Personal development: How to find meaningful work


In our personal development article Gemma Rose wonders how to find meaning in the modern workplace.

For this magazine, I previously wrote about how we seem to be working harder than ever – despite technology supposedly making our lives easier – and yet are unhappy (The Task Ahead, Together Magazine issue 64). I also referred to a category of jobs called ‘bullshit jobs’. This category was identified by David Graeber, an anthropology professor at the London School of Economics. Graeber had first written the essay On the Phenomenon of Bullshit Jobs for Strike! Magazine in August 2013. Needless to say, it chimed with many people: it went viral immediately, the huge amount of traffic to the article caused the Strike! website to crash repeatedly, and it was translated into a dozen languages including Turkish, Latvian and Korean. Graeber expanded on this theme in the book Bullshit Jobs: A Theory (Allen Lane, 2018).

According to Graeber, a ‘bullshit job’ is “a form of paid employment that is so completely pointless, unnecessary, or pernicious that even the employee cannot justify its existence even though, as part of the conditions of employment, the employee feels obliged to pretend that is not the case”. Some examples could be hedge fund managers, marketing gurus or corporate lawyers. Others could be a receptionist that is paid simply to front an office without actually having anything to do, or an administrator responsible for processing forms which could easily be automated (or may not even be necessary to do in the first place).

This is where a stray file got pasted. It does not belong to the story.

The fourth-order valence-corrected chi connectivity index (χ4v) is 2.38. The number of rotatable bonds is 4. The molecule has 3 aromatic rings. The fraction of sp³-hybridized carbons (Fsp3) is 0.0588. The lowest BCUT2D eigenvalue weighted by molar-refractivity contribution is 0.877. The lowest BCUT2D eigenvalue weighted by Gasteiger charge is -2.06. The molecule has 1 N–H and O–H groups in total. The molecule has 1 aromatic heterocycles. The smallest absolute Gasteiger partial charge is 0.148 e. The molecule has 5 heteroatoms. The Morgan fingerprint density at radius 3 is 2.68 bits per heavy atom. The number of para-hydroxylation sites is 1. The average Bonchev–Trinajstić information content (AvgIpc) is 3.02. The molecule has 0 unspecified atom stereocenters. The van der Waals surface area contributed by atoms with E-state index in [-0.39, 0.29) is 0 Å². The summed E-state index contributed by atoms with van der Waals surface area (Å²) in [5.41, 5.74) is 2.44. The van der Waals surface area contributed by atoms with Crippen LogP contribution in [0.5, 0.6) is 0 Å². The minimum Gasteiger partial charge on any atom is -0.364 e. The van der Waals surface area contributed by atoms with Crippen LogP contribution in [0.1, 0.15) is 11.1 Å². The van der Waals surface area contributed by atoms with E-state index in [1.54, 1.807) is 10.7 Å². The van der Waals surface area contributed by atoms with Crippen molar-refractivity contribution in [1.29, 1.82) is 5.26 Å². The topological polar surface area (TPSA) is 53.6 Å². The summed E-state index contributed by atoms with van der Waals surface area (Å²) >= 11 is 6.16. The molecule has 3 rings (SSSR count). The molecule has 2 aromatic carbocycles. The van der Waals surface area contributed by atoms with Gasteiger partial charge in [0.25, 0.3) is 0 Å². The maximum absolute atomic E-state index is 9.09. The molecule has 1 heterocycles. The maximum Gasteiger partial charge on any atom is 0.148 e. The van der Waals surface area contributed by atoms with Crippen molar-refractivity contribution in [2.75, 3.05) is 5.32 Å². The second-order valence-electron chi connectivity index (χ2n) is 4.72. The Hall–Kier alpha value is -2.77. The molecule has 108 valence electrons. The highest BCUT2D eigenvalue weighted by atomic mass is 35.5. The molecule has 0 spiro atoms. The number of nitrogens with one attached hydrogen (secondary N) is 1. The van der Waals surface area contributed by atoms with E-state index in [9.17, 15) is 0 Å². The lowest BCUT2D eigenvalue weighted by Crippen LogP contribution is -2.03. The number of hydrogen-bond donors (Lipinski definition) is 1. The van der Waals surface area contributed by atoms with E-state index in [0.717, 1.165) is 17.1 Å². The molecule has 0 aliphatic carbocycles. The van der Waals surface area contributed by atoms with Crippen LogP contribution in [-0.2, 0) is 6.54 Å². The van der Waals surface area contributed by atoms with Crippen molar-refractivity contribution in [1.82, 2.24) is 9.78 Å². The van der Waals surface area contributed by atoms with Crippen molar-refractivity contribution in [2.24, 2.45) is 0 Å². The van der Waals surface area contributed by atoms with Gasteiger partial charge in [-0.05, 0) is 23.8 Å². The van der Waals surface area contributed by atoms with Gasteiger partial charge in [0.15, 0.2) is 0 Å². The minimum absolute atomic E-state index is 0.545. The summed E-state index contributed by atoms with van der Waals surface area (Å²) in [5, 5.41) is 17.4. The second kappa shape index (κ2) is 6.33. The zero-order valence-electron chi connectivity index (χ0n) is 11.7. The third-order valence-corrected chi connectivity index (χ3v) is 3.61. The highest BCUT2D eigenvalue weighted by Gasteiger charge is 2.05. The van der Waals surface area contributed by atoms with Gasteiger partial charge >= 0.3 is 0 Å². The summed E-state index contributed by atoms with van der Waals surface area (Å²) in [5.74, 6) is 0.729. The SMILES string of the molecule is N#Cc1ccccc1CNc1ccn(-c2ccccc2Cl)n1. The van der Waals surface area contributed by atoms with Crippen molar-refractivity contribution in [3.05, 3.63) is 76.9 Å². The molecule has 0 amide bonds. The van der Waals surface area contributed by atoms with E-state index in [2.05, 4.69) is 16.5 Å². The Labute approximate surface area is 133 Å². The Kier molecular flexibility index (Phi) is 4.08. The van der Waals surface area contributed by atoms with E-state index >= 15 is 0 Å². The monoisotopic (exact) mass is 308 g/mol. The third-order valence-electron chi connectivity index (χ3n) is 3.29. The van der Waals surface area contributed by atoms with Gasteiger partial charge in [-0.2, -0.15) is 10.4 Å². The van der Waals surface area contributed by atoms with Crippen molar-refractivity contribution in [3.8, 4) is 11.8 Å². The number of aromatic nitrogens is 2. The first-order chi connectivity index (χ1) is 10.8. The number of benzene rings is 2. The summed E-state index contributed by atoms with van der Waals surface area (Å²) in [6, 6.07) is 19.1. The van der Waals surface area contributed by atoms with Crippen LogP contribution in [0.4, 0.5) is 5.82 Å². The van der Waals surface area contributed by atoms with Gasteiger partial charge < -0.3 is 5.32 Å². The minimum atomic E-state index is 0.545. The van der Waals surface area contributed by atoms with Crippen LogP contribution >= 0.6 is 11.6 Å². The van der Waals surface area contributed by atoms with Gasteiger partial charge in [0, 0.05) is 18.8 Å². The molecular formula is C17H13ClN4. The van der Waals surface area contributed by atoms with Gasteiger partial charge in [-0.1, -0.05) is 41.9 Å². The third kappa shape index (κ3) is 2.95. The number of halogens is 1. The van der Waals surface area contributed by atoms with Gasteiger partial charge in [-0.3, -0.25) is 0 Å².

Many of these jobs are located in middle management, are usually well paid, and are common in both the public and private sectors. The jobs that provide real social value – cleaners, nurses, teachers, social care workers – are usually poorly paid and often derided or scrutinized. Graeber believes that the employee knows instinctively whether his job is bullshit or not. In his book, he delves into why people who do these types of jobs are so unhappy, why they put up with them, and why there has been a proliferation of such jobs.

To curb the amount of bullshit jobs, he argues for a universal basic income. The idea is that everyone gets the same amount of basic income, regardless of whether they are employed or not (e.g. an employed person would receive a basic income on top of their salary). It separates livelihood from work. Having this safety net (Graeber doesn’t enter into the specifics of how such an income programme would work) liberates people from their bullshit jobs to pursue a more meaningful life. It’s a wonderful idea that I strongly support, and Graeber notes a successful pilot in India (and there have been similar pilots or at least proposals in Canada, the Netherlands, Finland and Scotland). However, because our society places so much value on having a job, as well as the fear mongering placed upon giving people money for free (“It will make them lazy”), I can’t ever see a government actually implementing it nationally.